PIZZA, PIGS, AND POETRY

HOW TO WRITE A POEM

For readers fond of Prelutsky’s style, this volume offers both pointers on how to write similarly silly verse and just what inspired him to do so in the first place. Though some children may find his reminiscences mysterious—after all, his childhood was quite a while back and kids today might not understand just how playing catch with a meatball could ever seem like fun—the connections between his memories and poems are clearly drawn. Prelutsky begins each section with a brief story, then presents a poem or two inspired by the memory or experience; a writing tip that relates to the poem(s) follows. The tips are fairly unremarkable (for example, write about your own experiences or always carry a notebook) and occasionally repetitious. Small black-and-white illustrations and borders decorate some of the pages. While Prelutsky’s poetry is generally playful and appealing, the decision to deconstruct it reveals a certain sameness to the works included here that may make emulating his style easier but may also detract from the reader’s appreciation of same. (Nonfiction. 8-10)

Pub Date: March 1, 2008

ISBN: 978-0-06-143449-5

Page Count: 208

Publisher: Greenwillow Books

Review Posted Online: May 20, 2010

Kirkus Reviews Issue: May 15, 2008

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AN EGRET’S DAY

Poetry and short informative paragraphs combine to celebrate both the elegance and the natural history of the American egret. Haiku, free verse, rhyming couplets and even a limerick are just some of the forms Yolen masterfully uses to engage readers on both aesthetic and scientific levels. Gorgeous photography completes this carefully designed literary science piece with scenes of the egret’s daily life. Stemple captures the egret’s movements as the light of each part of the day, from the yellow-orange glow of sunrise to midday pink to late afternoon sunset blue to evening purple, is reflected on its snow-white feathers. Both the poetry and the brief fact-filled vignettes explain how egrets walk, eat, fly and preen and how their plumes, so lace-like, were once coveted for decorating clothes and hats. A final poem muses on the future of this great wading bird in a country filled with polluted wetlands. A stunning combination of scientific and ecological knowledge offered through a graceful fusion of lyrical and visual media. (Informational picture book/poetry. 8-10)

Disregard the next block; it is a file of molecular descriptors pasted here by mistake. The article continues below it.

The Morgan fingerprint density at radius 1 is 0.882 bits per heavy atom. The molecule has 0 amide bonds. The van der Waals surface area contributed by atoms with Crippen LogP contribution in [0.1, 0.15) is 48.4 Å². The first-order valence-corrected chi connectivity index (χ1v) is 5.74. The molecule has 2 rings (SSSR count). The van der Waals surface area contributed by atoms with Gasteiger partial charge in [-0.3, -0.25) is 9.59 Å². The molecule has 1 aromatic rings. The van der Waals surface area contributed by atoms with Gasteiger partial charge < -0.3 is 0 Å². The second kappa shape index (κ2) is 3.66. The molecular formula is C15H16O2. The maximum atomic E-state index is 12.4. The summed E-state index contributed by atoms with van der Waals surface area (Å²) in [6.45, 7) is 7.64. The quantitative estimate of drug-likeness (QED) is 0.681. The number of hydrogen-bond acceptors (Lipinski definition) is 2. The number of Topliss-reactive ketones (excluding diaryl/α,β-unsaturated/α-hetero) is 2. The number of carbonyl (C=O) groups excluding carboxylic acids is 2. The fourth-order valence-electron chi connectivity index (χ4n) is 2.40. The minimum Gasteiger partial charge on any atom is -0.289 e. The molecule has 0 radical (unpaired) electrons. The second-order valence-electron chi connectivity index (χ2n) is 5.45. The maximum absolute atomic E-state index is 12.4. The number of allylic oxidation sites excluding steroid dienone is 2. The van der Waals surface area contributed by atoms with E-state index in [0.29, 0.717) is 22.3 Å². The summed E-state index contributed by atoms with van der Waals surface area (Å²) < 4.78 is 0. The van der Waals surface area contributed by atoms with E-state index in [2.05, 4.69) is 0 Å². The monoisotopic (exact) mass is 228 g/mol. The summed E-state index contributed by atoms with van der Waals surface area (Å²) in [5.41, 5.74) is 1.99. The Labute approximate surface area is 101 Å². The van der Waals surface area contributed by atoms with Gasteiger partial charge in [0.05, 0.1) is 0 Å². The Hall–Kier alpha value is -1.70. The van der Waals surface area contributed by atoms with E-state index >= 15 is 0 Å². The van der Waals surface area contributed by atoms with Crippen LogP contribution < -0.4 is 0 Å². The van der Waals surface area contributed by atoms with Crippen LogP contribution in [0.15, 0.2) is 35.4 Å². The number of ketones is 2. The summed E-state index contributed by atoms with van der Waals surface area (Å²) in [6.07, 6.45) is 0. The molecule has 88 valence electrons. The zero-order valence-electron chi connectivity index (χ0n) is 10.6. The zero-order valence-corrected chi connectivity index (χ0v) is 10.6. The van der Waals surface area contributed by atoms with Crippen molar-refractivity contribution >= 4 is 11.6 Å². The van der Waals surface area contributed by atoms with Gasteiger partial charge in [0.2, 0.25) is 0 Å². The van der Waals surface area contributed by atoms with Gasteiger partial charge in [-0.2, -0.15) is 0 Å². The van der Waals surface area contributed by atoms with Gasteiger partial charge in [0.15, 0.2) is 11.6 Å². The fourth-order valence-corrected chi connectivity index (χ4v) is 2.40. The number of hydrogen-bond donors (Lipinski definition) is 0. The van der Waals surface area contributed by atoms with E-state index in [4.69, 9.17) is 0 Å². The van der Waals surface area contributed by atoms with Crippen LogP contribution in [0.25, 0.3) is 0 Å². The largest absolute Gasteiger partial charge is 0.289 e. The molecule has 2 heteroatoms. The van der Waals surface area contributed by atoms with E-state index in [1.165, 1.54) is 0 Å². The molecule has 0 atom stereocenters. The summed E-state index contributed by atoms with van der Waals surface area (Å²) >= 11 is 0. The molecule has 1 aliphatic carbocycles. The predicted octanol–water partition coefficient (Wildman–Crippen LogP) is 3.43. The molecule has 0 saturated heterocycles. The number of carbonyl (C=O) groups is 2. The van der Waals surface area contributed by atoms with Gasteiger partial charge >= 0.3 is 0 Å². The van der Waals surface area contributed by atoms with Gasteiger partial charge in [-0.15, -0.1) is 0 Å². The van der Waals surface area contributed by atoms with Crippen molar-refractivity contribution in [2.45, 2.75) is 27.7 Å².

Pub Date: Jan. 15, 2010

ISBN: 978-1-59078-650-5

Page Count: 32

Publisher: Boyds Mills

Review Posted Online: May 20, 2010

Kirkus Reviews Issue: Dec. 1, 2009

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THE BUG IN TEACHER'S COFFEE

AND OTHER SCHOOL POEMS

PLB 0-06-027940-0 Dakos’s collection of 23 poems from the perspective of items found at school satisfies the I Can Read requirements of simplicity and word repetition, but may not lure beginning readers back for a second time. The material is uninspiring: The school’s front door says, “Keep me shut,/I have the flu,/Achooooooooo!/Achooooooooo!/Achooooooooo!/Achooooooooo!/Keep me shut,/I have the flu.” A book sings “Happy Birthday” to a ruler, then sings “Happy Unbirthday” when the ruler says that it is not its birthday. Also appearing are a couple of clever items—one on a kidnapped pencil and another on a comb pulling hazardous duty—along with some typographic elements that amiably convey the idea that words are malleable; Reed’s illustrations possess geniality and character, making some inanimate objects very personable. (Picture book. 4-8)

Pub Date: Aug. 31, 1999

ISBN: 0-06-027939-7

Page Count: 48

Publisher: HarperCollins

Review Posted Online: May 20, 2010

Kirkus Reviews Issue: July 1, 1999

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